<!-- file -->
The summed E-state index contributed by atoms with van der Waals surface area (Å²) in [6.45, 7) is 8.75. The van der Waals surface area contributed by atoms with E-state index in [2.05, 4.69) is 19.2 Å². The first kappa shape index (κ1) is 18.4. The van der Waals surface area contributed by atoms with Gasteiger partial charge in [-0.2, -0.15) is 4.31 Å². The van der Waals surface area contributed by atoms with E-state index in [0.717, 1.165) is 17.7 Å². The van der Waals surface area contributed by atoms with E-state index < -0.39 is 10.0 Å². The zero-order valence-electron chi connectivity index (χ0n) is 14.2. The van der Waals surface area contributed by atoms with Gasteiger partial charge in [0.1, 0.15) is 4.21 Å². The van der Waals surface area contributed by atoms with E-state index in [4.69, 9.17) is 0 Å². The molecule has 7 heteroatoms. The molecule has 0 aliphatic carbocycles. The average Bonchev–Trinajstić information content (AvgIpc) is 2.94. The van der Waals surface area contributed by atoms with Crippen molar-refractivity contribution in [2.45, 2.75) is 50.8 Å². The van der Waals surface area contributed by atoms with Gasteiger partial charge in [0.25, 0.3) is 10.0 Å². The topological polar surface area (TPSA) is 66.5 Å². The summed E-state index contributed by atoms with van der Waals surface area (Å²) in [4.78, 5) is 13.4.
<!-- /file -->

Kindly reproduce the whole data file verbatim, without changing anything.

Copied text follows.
The summed E-state index contributed by atoms with van der Waals surface area (Å²) in [6.45, 7) is 8.75. The van der Waals surface area contributed by atoms with E-state index in [2.05, 4.69) is 19.2 Å². The first kappa shape index (κ1) is 18.4. The van der Waals surface area contributed by atoms with Gasteiger partial charge in [-0.2, -0.15) is 4.31 Å². The van der Waals surface area contributed by atoms with E-state index in [0.717, 1.165) is 17.7 Å². The van der Waals surface area contributed by atoms with E-state index < -0.39 is 10.0 Å². The zero-order valence-electron chi connectivity index (χ0n) is 14.2. The van der Waals surface area contributed by atoms with Gasteiger partial charge in [0.1, 0.15) is 4.21 Å². The van der Waals surface area contributed by atoms with E-state index in [4.69, 9.17) is 0 Å². The molecule has 7 heteroatoms. The molecule has 0 aliphatic carbocycles. The average Bonchev–Trinajstić information content (AvgIpc) is 2.94. The van der Waals surface area contributed by atoms with Crippen molar-refractivity contribution in [2.45, 2.75) is 50.8 Å². The van der Waals surface area contributed by atoms with Gasteiger partial charge in [0.25, 0.3) is 10.0 Å². The topological polar surface area (TPSA) is 66.5 Å². The summed E-state index contributed by atoms with van der Waals surface area (Å²) in [4.78, 5) is 13.4.